Kensington Palace, nestled within the borders of London’s Hyde Park, started out as a simple stately home back in the 1600’s before its grand extension. But it’s the long line of royal women who have been residing here for centuries who have helped to shape its lasting glory and modern day popularity.
It was Queen Mary (the first royal resident alongside her husband King William) who ordered the renovations in 1689, adding extra galleries and the famous Queen’s Apartments. It was to be completed quickly and at a low cost, leaving Kensington Palace with the subtly which still stands today.
Centuries aside, your journey here will begin with the Palace’s most famous and loved personality, Diana Princess of Wales. Her radiant portrait dominates the first gallery you enter – these being the grounds where she spent her time as a doting mother and passionate humanitarian, throwing charitable gatherings in the State Apartments.
It’s how people always remember her here, yet the smile hides the entrapment of an unhappy marriage – Kensington Palace being her first and only marital home with Prince Charles in 1981, up until her death in 1997.
A large part of Kensington Palace stands in tribute to her, her many dresses displayed in a permanent exhibition alongside those of the Queen (which are somewhat overshadowed). Our blue badge guide, Alison from City Wonders, even takes us to the iconic golden gates where its said over a million bouquets were left after Diana’s death – an iconic image in British history.
On the wall opposite is an image of Prince William and Kate Middleton holding baby George – the newest residents and most favoured of the modern royals. While William is returning to his childhood home, Kate is certainly making her mark on Kensington Palace and its homely reputation. Next to that hangs a stunning black and white photograph of Princess Margaret, the glamorous socialite whose time here was defined by extravagant parties with high-profile musicians and other famous faces.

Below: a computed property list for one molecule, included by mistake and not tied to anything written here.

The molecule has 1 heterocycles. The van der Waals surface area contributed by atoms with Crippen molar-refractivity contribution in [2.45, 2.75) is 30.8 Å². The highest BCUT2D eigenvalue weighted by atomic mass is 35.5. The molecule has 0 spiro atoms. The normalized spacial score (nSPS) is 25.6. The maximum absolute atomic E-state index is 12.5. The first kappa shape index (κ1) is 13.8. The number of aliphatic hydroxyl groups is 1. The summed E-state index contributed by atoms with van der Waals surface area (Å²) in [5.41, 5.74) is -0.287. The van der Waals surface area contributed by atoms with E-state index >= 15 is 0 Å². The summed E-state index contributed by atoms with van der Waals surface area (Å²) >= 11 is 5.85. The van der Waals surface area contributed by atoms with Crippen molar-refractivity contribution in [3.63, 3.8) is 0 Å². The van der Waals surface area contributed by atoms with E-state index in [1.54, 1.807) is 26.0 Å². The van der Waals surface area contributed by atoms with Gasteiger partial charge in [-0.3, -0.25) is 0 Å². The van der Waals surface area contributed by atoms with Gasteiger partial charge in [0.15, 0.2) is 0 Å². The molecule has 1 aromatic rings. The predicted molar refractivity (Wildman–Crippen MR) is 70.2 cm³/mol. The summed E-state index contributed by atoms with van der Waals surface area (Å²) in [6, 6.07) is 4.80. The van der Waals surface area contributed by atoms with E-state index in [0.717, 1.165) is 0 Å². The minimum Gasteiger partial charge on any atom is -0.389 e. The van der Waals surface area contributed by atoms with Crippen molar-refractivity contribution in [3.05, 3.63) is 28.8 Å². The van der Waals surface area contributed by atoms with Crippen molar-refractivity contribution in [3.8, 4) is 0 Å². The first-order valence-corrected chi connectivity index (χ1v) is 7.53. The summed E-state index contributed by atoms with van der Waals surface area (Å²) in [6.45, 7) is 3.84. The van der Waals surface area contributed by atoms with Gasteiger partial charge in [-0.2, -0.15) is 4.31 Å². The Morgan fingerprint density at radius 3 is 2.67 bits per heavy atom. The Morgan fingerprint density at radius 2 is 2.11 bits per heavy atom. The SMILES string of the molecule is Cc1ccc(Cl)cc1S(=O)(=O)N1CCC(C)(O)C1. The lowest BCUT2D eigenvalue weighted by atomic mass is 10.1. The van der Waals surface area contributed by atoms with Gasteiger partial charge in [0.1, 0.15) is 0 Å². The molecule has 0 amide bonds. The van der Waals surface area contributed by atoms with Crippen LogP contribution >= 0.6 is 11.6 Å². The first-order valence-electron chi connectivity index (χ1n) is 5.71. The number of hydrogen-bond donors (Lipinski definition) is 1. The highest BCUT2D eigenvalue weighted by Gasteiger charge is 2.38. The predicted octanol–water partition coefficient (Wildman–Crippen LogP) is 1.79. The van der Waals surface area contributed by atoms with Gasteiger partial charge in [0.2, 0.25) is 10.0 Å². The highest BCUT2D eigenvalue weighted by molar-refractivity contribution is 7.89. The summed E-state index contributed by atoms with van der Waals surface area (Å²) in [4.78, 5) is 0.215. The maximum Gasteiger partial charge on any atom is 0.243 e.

From modern acquaintances to the most revered former residents of old, Alison walks us through the history of Queen Victoria who was born here, became Queen at the age of 18 and ruled with great sovereignty from this hold until her death in 1901. The rooms detail her journey from lonely childhood to devoted wife and mother, and ending with the profound black and white images of the grief which completely consumed her for 27 years following he death of her husband Albert.
While the King’s State Apartments and the Queen’s State Apartments are open to the public, parts of which have been turned into artistic exhibition space, you won’t have any chance of catching a glimpse of modern day royal life here. For some, this may be a little disappointing in their exploration of regal London, this Palace being just as ‘closed’ and limited as others.
Tucked away behind a wall and beyond the pretty facade is where the young generation of royals including the Duke and Duchess of Cambridge, Prince Harry and Zara Philips reside – so hidden that you won’t even be close enough to snatch a quick wave from them through a window.
Kensington Palace gives a glimpse into some of Britain’s most revered and iconic royal women, from powerful rulers to fashion icons. The rooms, untouched in their splendid layouts or aided by quirky educational visuals, bring periods of history close enough to visualise. Just don’t expect to meet Kate Middleton and the future Kings of England anytime soon. A guide can’t even pull that miracle off, no matter how many clever questions you ask.
I was a guest of City Wonders on their Kensington Palace day tour, which ends with a delicious Afternoon Tea at the Baglioni Hotel (so you can feel a little royal). All opinions remain my own, including my own desire to be able to wave at William and Kate through their window like I know them.